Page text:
I travelled home last week for a celebration. It was an amazing family reunion and to be honest, I’ve only been back a day but I already feel out of place. I miss my family – my safe space. I have felt true happiness this past week; pure joy, security, calmness and peace.
Maybe I’ll go into more details about my trip when I’m settled in properly but that’s all for now. I just felt the need to share how I’m feeling at the moment.
This story is available in an audio version on iTunes Podcast.
We lived in Abuja, the capital of Nigeria, where my husband owned a thriving manufacturing business. I was a stay at home mother of one – my Oriade. We were stinkingly rich, wealthy, affluent – whatever word you could use to describe two people who lived in a seven-bedroom house with a gym, basketball court, two playrooms and a swimming pool.
Well, my husband was. He always liked to remind me that it was his money, and I was only sharing in it. He didn’t want me to work though, never. Whenever I brought up the topic his brows would do a wiggle dance and his nostrils opened up as he threw a fit.
Didn’t he give me everything I asked for? I obviously didn’t appreciate his hard work. Why was I such a thankless wife?
“Nike, the Bible says to train young women to love their husbands and children, to be self-controlled, kind, working at home. Please, let’s not anger the Holy Spirit.”
So I just stopped asking.
Continue reading “Time to leave.”
The back pains started again yesterday.
It was a sad day.
If this happened last year, I’d have comforted myself in the fact that my mother would be back soon to give me her healing back rubs.
“Just a few more months. Be patient”
There was nothing to comfort myself in yesterday. Knowing that I’d never feel her tender, yet firm hands kneading my back and sharing in my pain with her words.
But I’m comforted in the fact that there’s a God who loves me more than my mum could have ever been capable of. So he’ll give me those back rubs when I need them. He’d not only share my pain, but he’d also take them away completely.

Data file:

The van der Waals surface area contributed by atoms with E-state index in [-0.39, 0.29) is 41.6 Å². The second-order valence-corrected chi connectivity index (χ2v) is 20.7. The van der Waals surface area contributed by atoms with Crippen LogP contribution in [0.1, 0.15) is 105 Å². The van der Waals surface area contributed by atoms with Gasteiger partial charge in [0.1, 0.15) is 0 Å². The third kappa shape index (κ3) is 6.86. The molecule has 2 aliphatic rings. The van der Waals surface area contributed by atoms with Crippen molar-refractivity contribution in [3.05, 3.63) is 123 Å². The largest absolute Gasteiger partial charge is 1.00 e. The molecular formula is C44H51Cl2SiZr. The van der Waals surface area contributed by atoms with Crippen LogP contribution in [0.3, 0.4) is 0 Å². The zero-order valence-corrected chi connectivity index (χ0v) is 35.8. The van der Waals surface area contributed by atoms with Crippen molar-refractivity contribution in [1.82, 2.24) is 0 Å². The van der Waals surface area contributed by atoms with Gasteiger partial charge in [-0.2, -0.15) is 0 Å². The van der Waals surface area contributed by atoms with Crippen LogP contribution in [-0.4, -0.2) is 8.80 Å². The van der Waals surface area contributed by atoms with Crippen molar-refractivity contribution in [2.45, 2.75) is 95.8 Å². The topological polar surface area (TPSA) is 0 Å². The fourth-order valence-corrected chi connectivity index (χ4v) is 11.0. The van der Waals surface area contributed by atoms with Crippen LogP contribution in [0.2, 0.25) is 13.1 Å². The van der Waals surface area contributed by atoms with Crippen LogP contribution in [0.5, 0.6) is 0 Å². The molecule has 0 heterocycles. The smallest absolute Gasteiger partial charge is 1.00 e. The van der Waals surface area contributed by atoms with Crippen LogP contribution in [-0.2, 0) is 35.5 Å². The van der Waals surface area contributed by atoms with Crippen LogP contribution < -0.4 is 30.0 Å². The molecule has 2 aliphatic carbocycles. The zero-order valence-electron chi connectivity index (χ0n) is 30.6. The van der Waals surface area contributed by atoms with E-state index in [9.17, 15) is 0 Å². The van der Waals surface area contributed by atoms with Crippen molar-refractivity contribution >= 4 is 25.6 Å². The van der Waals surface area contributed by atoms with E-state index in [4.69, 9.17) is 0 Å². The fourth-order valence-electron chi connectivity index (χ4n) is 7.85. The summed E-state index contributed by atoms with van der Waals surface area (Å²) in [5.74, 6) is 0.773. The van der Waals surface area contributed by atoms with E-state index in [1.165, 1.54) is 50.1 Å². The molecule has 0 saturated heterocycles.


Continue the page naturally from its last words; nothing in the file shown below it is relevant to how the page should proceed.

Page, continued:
I have to learn to trust in his love and realize that he’s enough for me.
Tribute to a mother.
Most times, I don’t have the words to explain who my mother was. It’s really hard to condense her whole being and the different sides of her I got to experience into a few sentences. But I will try.
I’ll share a story with you. A moment I keep very dearly in my heart.
Continue reading “Fere Bi Ekun.”
I had my first kiss when I was twelve years old. It was from my uncle Kareem. His lips were soft and plump like the pillows on my bed. His upper lip was dark like that of a chronic smoker and the bottom was deep pink, like the colour of the cotton underwear I was wearing. He had his hands cupped around my face and had the look of love in his eyes. I knew this wasn’t supposed to happen but he had promised to help me with the Math homework I had at school.
‘Don’t tell your mummy oh. Don’t you like it?’
I could feel the heat of his breath very close to my skin. It was obvious what he had had for dinner – Two scoops of fried rice, three deep-fried turkey breasts and a cold bottle of Fanta; just the way he liked it. And yes, I did like it. I liked the way his moustache tickled my face, but my head shook side to side in disagreement. He pulled back and sat on the rim of the bed with an offended look.
‘Ehn, your teacher will give you zero and mummy will beat you.’
So I let him carry me on his lap and kiss me – His tongue wagging in my mouth with too much force than I had expected.
Continue reading “Uncle Kareem.”